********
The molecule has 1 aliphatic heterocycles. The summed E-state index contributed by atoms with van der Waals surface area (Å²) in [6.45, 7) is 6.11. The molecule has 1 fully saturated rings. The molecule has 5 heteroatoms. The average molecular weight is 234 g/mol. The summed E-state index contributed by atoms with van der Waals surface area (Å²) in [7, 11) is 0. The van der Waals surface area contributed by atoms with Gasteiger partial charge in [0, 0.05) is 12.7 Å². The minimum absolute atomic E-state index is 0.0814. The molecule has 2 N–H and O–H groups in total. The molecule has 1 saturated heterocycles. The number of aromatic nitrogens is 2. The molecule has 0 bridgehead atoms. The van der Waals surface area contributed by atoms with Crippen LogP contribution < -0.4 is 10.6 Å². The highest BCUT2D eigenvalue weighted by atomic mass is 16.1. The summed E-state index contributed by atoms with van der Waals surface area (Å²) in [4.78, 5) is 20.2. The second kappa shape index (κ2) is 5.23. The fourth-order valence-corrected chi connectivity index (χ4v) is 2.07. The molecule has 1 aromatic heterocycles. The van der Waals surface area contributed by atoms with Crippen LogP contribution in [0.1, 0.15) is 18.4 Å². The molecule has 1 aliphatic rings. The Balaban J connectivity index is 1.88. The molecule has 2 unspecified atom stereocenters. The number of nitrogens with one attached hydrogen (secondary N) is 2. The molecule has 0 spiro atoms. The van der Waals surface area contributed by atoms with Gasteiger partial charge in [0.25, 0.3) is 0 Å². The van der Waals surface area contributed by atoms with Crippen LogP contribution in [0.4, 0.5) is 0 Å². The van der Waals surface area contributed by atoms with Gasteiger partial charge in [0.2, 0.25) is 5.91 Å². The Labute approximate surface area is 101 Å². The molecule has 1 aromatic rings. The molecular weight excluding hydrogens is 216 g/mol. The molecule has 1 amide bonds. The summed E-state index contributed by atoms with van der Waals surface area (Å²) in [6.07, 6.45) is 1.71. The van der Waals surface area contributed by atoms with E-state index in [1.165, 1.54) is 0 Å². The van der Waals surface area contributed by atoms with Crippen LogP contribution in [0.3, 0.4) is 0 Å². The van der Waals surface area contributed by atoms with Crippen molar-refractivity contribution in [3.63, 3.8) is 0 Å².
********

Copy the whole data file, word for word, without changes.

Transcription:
The molecule has 1 aliphatic heterocycles. The summed E-state index contributed by atoms with van der Waals surface area (Å²) in [6.45, 7) is 6.11. The molecule has 1 fully saturated rings. The molecule has 5 heteroatoms. The average molecular weight is 234 g/mol. The summed E-state index contributed by atoms with van der Waals surface area (Å²) in [7, 11) is 0. The van der Waals surface area contributed by atoms with Gasteiger partial charge in [0, 0.05) is 12.7 Å². The minimum absolute atomic E-state index is 0.0814. The molecule has 2 N–H and O–H groups in total. The molecule has 1 saturated heterocycles. The number of aromatic nitrogens is 2. The molecule has 0 bridgehead atoms. The van der Waals surface area contributed by atoms with Crippen LogP contribution < -0.4 is 10.6 Å². The highest BCUT2D eigenvalue weighted by atomic mass is 16.1. The summed E-state index contributed by atoms with van der Waals surface area (Å²) in [4.78, 5) is 20.2. The second kappa shape index (κ2) is 5.23. The fourth-order valence-corrected chi connectivity index (χ4v) is 2.07. The molecule has 1 aromatic heterocycles. The van der Waals surface area contributed by atoms with Crippen LogP contribution in [0.1, 0.15) is 18.4 Å². The molecule has 1 aliphatic rings. The Balaban J connectivity index is 1.88. The molecule has 2 unspecified atom stereocenters. The number of nitrogens with one attached hydrogen (secondary N) is 2. The molecule has 0 spiro atoms. The van der Waals surface area contributed by atoms with Gasteiger partial charge in [0.25, 0.3) is 0 Å². The van der Waals surface area contributed by atoms with Crippen LogP contribution in [0.4, 0.5) is 0 Å². The van der Waals surface area contributed by atoms with Gasteiger partial charge in [0.2, 0.25) is 5.91 Å². The Labute approximate surface area is 101 Å². The molecule has 1 aromatic rings. The molecular weight excluding hydrogens is 216 g/mol. The molecule has 1 amide bonds. The summed E-state index contributed by atoms with van der Waals surface area (Å²) in [6.07, 6.45) is 1.71. The van der Waals surface area contributed by atoms with E-state index in [1.165, 1.54) is 0 Å². The van der Waals surface area contributed by atoms with Crippen LogP contribution in [0.3, 0.4) is 0 Å². The van der Waals surface area contributed by atoms with Crippen molar-refractivity contribution in [3.63, 3.8) is 0 Å².